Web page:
What seems clear is that we often worry about things over which we have no control, or about events and circumstances that never occur. For this, we lose the joy of today and add a burden to an already difficult day.
Life’s too short for worrying. “Yes, that’s what worries me,” we reply. Rather we should know that one is given strength to bear what happens to one, but not the one hundred and one different things that might happen. 
John Dryden commented that “Only man clogs his happiness with care, destroying what is, with thoughts of what may be.”
Only one type of worry is correct: to worry because you worry too much. We should leave tomorrow’s trouble to tomorrow’s strength; tomorrow’s work to tomorrow’s time; tomorrow’s trial to tomorrow’s grace and to tomorrow’s God.
It ain’t no use putting up your umbrella till it rains.
Solomon got involved in all kinds of projects, hoping to discover something that would make life worth living. He started with great works (4-6), including houses (1 Kings 7), cities (2 Chron. 8:4-6), gardens, vineyards, orchards and forests (1 Kings 4:33), and the water systems needed to service them.
Of course, Solomon also supervised the construction of the temple (1 Kings 5ff), one of the greatest buildings of the ancient world. Solomon accumulated wealth (7b-8a), in flocks and herds (1 Kings 8:63) as well as gold and silver (1 Kings 4:21 and 10:1ff). He was the wealthiest and wisest man in the whole world, yet he was unhappy because activity alone does not bring lasting pleasure.
There can be joy in the doing of great projects, but what happens when the task is finished? Solomon found delight in all his labor (2:10); but afterward, when he considered all his works, he saw only “vanity and vexation of spirit” (2:11). The journey was a pleasure, but the destination brought pain.
“Success is full of promise until men get it,” said the American preacher Henry Ward Beecher, “and then it is a last-year’s nest from which the birds have flown.”
We must not conclude that Solomon was condemning work itself, because work is a blessing from God. Adam had work to do in the Garden even before he sinned. “The Lord God took the man and put him in the Garden of Eden to work it and take care of it” (Gen. 2:15, niv).
In the Book of Proverbs, Solomon exalted diligence and condemned laziness; for he knew that any honest employment can be done to the glory of God (1 Cor. 10:31). But work alone cannot satisfy the human heart, no matter how successful that work may be (Isa. 55:2).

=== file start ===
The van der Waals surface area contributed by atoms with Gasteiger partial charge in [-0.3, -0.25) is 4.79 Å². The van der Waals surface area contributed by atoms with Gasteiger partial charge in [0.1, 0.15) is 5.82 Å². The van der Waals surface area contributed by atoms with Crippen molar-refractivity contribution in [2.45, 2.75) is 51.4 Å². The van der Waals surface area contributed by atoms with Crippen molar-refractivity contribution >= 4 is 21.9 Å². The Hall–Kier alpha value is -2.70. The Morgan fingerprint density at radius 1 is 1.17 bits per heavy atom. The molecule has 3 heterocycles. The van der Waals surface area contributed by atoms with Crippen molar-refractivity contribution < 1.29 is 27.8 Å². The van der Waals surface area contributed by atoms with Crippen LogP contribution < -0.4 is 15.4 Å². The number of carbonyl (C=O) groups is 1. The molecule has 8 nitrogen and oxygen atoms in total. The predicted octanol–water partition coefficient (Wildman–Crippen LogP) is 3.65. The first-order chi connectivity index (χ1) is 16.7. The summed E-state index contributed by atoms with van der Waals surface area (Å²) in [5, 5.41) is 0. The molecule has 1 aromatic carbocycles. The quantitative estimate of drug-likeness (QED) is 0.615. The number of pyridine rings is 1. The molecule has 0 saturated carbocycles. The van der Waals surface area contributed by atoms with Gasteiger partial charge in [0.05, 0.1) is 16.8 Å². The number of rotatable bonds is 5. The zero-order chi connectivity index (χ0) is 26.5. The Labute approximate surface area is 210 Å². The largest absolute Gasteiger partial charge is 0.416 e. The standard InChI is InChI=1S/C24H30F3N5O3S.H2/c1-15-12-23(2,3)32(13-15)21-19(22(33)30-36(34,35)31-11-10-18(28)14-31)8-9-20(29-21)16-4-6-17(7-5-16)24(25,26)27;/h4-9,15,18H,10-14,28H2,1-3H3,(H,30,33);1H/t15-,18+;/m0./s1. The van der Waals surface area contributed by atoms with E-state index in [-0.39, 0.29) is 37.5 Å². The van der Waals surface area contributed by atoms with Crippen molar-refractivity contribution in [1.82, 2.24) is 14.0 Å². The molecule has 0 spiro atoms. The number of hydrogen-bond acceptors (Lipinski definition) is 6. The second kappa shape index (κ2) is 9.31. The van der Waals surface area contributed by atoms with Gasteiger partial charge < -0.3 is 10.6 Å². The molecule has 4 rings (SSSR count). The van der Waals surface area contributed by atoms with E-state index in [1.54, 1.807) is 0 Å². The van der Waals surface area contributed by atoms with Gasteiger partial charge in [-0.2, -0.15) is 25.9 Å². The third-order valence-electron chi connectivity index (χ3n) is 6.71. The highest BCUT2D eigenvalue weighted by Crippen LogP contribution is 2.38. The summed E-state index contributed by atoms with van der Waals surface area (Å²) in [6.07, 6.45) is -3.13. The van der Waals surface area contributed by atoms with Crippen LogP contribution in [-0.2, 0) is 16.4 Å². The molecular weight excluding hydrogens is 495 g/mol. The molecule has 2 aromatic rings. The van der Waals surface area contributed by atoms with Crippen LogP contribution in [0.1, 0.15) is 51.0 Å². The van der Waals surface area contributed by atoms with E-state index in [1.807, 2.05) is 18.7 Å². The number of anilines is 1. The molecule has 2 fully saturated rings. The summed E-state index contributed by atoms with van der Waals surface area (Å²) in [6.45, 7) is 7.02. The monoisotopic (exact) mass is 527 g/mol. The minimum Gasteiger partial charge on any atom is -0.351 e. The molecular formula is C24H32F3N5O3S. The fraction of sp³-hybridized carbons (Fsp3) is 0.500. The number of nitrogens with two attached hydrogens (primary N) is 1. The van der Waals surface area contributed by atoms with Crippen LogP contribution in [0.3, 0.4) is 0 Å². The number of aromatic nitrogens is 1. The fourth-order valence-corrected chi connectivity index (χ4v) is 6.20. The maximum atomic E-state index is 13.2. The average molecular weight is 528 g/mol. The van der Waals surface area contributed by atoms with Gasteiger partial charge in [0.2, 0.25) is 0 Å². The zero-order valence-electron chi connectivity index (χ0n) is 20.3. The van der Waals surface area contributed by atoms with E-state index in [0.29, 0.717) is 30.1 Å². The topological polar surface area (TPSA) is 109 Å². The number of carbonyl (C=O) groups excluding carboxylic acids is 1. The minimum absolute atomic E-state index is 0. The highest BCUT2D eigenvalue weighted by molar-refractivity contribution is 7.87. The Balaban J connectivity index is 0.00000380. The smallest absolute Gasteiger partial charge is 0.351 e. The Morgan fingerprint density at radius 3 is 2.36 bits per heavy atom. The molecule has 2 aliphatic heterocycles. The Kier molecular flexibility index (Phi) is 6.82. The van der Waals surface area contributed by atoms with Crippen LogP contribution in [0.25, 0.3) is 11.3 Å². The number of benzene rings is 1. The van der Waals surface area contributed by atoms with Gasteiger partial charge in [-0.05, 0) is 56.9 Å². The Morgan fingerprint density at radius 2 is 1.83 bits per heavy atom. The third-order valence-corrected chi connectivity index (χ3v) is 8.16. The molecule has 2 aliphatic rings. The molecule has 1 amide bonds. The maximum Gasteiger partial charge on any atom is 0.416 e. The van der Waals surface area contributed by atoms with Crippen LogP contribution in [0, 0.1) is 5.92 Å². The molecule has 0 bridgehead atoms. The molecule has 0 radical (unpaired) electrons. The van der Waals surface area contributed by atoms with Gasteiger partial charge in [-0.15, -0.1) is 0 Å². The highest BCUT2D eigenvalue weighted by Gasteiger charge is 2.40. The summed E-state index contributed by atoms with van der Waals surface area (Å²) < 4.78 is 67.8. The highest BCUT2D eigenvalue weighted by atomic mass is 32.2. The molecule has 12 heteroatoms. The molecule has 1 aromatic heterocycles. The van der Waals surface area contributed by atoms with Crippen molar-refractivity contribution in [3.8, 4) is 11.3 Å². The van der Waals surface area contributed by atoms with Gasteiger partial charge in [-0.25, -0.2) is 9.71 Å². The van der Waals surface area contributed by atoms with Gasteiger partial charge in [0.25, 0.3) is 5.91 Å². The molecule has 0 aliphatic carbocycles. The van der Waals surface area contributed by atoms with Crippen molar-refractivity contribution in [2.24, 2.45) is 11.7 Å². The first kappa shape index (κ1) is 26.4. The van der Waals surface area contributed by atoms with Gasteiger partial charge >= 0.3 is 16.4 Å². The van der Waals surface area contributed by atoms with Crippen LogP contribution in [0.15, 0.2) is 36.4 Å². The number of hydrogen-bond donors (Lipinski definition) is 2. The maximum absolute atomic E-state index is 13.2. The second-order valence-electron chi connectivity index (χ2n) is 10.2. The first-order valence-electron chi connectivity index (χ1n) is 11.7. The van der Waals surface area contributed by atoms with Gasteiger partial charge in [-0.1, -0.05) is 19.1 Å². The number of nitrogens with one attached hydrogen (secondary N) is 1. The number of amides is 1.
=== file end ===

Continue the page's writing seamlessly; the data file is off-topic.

Solomon’s conclusion: Fear God, and keep his commandments; for this is the whole of man. This is what makes man whole. And the secret is to enthrone God in the days of our youth. If you want to find the secret of living so that the heart is satisfied and the spirit is enriched and fulfilled according to God’s intention for you, then “Remember also your Creator in the days of your youth, before the evil days come.” Enthrone God in the center of your life and you will discover all that God has intended your life to be. And you will be able to rejoice all the days of your life.
Joseph was called, derisively, the dreamer. Some of his dreams were prophetic. He saw himself as a leader of men. Joseph dreamed of using his considerable talents to do great things for God and his family. Joseph’s dreams enabled him to live affirmatively.
Affirmative living means recognizing the presence of God in your life. Whatever happened to Joseph never caused him to give up on God. In fact, everything that happened to him only drew him closer to God. Do you notice the presence of God in your life? Do you believe he has a plan for you? If not, you need to dare to dream again.
Affirmative living means making the best of bad situations. Joseph was hated and sold into slavery. He was unjustly accused and placed in prison. Though forgotten, he never lost hope. We couldn’t have blamed him if he had. But, whatever happened to Joseph, he kept on making the best of it. He was sold into slavery only to become the head servant. Sent to prison, he took over the administration. Brought before the king, he became Pharaoh’s right hand man.
Affirmative living means maintaining your principles even when inconvenient. Joseph faced his biggest challenge when accosted by his master’s wife. He could have given all kinds of excuses to give in, but he was willing to do what was right, in spite of the consequences. Have you been mistreated? If so, you need to dare to dream again.
Affirmative living means recognizing God is in control. Joseph, when he was finally reunited with his brothers, said to them, “What you did to me you meant for bad, God used for good.” Joseph believed that ultimately God is in control, and that all things work together for good. Have you wondered if God has deserted you, or if your life has any purpose at all? If so, you need to dare to dream again.
I sing with the hymn, “Through many dangers, toils, and snares I have already come,” but I can also say, “‘Tis grace has brought me safe thus far, and grace will lead me home.”
 Sermon Outlines For Seekers by J. Michael Shannon.
 Thomas Merton in He Is Risen. Christianity Today, Vol. 43, no. 5.